You’ve said elsewhere that the words usually come first, that you are truly illustrating the story. But how does it affect you as a writer, knowing that you’ll have those illustrations? I’d think it would help with, say, a joke or funny moment. You’d be delivering the punch-line two different ways.
Exactly. I find that when I know there can be a cartoon anytime I feel like it — the writer part of my brain and the cartooning part kind of team up. I get a voice inside my head telling me, “Hey, you could punctuate that joke with a great doodle!” Certainly I found with Milo that there are parts of the book where I was having a hard time writing until I imagined how a cartoon would help the chapter be lighter or in some cases the opposite, where a cartoon could tell the sadness of the story in a visual way. I guess the writing was a little easier because I always had my cartoons to fallback on if I got stuck.
Any new books from you on the horizon? Or have you gotten up the courage to finally pursue that career as a catwalk model?
My legs are my best asset! Actually, I am almost done with the first draft of a new book for Aladdin. It’s another book that will include my cartoons but it is much more of a silly book than Milo. It’s a buddy story about two friends who want to be the school cartoonists and get more than they bargained for when their wishes come true.
Lightning round: Adam Sandler or Chris Farley?
Gonna have to go with Sandler.
Ouch. Okay, chin up: Ali or Frazier?
I’ll go with the Kelsey Grammer guy. Never liked Ali McBeal.
Separated at birth?
I think that’s Ally but . . . let’s move right along. The Halloween treat that makes you go back to the house a second time?
Has to be Nestles Crunch!
Top of your head, five favorite books?
A Confederacy of Dunces by John Kennedy Toole and Walker Percy, Adrian Mole by Sue Townsend(any and all), Half Magic by Edward Eager and N.M. Bodecker(it was the first book I remember loving as a kid), The Count of Monte Cristo by Alexandre Dumas, Bird By Bird by Anne Lamott.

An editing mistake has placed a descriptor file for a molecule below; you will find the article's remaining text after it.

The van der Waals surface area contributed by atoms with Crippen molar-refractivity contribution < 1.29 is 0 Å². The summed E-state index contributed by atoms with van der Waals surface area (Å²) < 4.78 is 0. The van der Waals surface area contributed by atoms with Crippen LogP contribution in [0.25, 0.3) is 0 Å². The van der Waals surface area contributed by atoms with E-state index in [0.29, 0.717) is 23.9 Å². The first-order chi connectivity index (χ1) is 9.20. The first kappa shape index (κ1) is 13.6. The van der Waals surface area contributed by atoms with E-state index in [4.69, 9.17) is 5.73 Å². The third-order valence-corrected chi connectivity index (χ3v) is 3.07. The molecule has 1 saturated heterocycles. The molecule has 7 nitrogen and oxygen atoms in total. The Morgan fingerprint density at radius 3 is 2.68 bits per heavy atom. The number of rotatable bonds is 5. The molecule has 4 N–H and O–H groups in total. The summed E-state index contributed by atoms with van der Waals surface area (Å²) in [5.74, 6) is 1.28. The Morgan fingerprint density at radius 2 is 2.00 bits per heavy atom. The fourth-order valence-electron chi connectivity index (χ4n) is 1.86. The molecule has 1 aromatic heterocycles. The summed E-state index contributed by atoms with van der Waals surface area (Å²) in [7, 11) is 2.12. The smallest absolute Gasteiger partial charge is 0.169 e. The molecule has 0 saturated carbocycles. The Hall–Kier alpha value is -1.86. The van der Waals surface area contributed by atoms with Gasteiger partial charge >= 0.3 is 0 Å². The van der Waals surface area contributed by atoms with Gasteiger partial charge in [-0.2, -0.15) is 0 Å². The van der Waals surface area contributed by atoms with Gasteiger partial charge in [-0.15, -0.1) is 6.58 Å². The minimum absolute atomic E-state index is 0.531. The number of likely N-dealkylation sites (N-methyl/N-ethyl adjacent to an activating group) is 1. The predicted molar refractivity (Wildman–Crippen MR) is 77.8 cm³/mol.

Five favorite movies?
The Big Lebowski, Memento, Back To The Future, Monsters Inc, Defending Your Life.
First album you ever bought as a kid?
The Who’s Quadraphenia.
Five most played songs on iTunes? No cheating.
“This Must Be the Place (Naïve Melody)” Talking Heads, “I’ve Had It” Aimee Mann, “New York City Serenade” Bruce Springsteen, “Generator (Second Floor)” Freelance Whales, “Into The Woods” Soundtrack.
Nice list. It’s often a surprise what floats up to the top. Full disclosure, my five most played includes four Dylan tunes (“Love Minus Zero/No Limit,” “Just Like Tom Thumb’s Blues,” “Positively 4th Street,” “Tell Me That It Isn’t True”) and Van Morrison’s, “And It Stoned Me.” So: you live in Montreal, which surprisingly is still in Canada. Five favorite places in the city?
1) Schwartz’s has the best smoked meat sandwiches on the planet. 2) Westmount Library lets me fall asleep in their cozy chairs. 3) The Old Port of Montreal for the relaxed tourist ambiance of Europe with a Canadian twist 4) Shaika Café, where I like to write and watch the other people write while they watch me 5) This chair in my house. Love it!
Alan, thanks for stopping by. I’m glad we got a chance to meet. I’ll be watching your career and rooting for your success. Please accept this set of bamboo flatware as a parting gift. You’ll love giving your meals a tropical twist with real bamboo-like handles! The complete set serves one (and might be missing a fork). Shipping not included.
Some links to more interviews conducted by yours truly: